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Sarkozy's rivals paint him as dangerous

To achieve a dream of presidency, Nicolas Sarkozy seems to use any measures - fair or foul. A former ministerial colleague said that conservative even threatened to beat him up for some disagreement.

Ten days from France's decisive and pivotal presidential vote, Sarkozy's rival - Socialist Segolene Royal - is making his supposed bullying a major campaign issue. She has called him the "bogeyman," "dangerous" and "unstable," and on Friday accused him of clamping down on the media.

In sum, the May 6 election could be as much a referendum on Sarkozy's personality as on his platform of economic reform and toughened anti-crime measures. If Royal is to become the first woman president of France, she needs to quickly find some way to weaken Sarkozy: He finished five percentage points ahead of her in last Sunday's first phase of voting, and polls still make him the front-runner with only a week of campaigning left.

The result hinges on voters in the middle ground of France's traditional left-right divide, who made farmer's son Francois Bayrou the best-placed loser last Sunday, with nearly 7 million votes.

Royal and Sarkozy are both going after Bayrou's voters - him by cultivating a softer, more humanistic image; she by seeking to organize a televised debate with Bayrou, which Royal hopes might demonstrate to his voters that they are not diametrically opposed politically.

But instead of being a simple matter, the Bayrou-Royal debate blew up into a political melodrama when TV station Canal Plus backed out of holding it. Immediately, Sarkozy - who has powerful friends in the French media and business worlds - got the blame.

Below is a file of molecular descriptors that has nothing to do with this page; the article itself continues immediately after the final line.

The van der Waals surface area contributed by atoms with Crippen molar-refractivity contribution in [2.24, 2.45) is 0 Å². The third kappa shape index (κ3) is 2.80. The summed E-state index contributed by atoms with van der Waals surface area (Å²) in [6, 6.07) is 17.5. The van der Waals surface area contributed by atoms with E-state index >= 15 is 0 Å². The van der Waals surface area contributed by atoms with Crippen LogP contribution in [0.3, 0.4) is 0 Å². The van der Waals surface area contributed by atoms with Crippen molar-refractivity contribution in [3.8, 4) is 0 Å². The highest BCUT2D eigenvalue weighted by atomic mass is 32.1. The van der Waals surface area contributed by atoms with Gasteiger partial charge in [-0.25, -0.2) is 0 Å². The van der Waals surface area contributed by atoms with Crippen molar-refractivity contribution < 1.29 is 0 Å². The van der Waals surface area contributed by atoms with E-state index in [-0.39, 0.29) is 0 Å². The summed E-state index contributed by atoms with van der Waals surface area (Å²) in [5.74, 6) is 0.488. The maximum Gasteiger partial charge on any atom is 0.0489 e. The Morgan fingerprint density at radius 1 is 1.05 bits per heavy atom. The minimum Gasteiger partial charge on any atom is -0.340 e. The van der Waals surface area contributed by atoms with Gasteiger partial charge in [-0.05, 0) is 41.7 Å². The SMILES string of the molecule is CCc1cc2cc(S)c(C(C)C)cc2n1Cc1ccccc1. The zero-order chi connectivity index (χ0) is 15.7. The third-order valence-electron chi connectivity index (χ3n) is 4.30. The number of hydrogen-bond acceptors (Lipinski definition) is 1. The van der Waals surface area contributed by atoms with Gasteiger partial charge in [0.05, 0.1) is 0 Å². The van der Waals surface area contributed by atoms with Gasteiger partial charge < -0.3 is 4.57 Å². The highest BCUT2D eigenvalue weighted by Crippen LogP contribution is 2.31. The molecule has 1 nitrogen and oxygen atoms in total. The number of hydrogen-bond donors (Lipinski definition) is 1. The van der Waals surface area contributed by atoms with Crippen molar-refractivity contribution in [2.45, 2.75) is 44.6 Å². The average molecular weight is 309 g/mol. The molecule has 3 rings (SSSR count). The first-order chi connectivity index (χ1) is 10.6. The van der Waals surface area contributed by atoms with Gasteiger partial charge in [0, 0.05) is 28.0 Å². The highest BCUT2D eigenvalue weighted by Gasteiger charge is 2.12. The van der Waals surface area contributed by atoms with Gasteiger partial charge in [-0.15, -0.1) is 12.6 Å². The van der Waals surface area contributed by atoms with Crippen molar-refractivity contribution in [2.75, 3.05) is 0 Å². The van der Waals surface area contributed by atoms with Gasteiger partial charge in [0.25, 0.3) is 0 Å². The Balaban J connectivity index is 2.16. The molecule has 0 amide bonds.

Socialist former minister Jack Lang accused Sarkozy's UMP party of "intimidation and blackmail" against Canal Plus.

Sarkozy's camp "is trying to control everything through very powerful links to finance and the media," Royal herself said.

Canal Plus denied that it bowed to pressure from Sarkozy, and he denied having any role.

"It's rather insulting to journalists to think that they could obey orders," Sarkozy said.

It was not the first time that Sarkozy has faced accusation of leaning on the press.

After Paris Match magazine published photos of Sarkozy's wife in the company of another man in 2005, executive editor Alain Genestar was forced out. Genestar said Sarkozy was behind his dismissal, a charge Sarkozy denied.

Another case also involved Sarkozy's wife, Cecilia. Author Valerie Domain's biography was pulled shortly before publication. Mrs. Sarkozy acknowledged in an interview at the time that she asked her husband to intervene to stop its publication, even though she had given Domain an interview.

Polls have named Sarkozy as front-runner since the start of the year, but he is a deeply divisive figure. Voters often use the word "scary" to describe him. Part of that is because of his tough language - famously, he once called young delinquents "scum."

The former minister for equal opportunities, Azouz Begag, says in a book published this month that Sarkozy showered him with expletives and shouted, "I'll smash your face!" during a disagreement over a law to limit immigration.

Sarkozy accused Begag of lying. "Frankly, he's trying very hard to make himself seem interesting," Sarkozy said.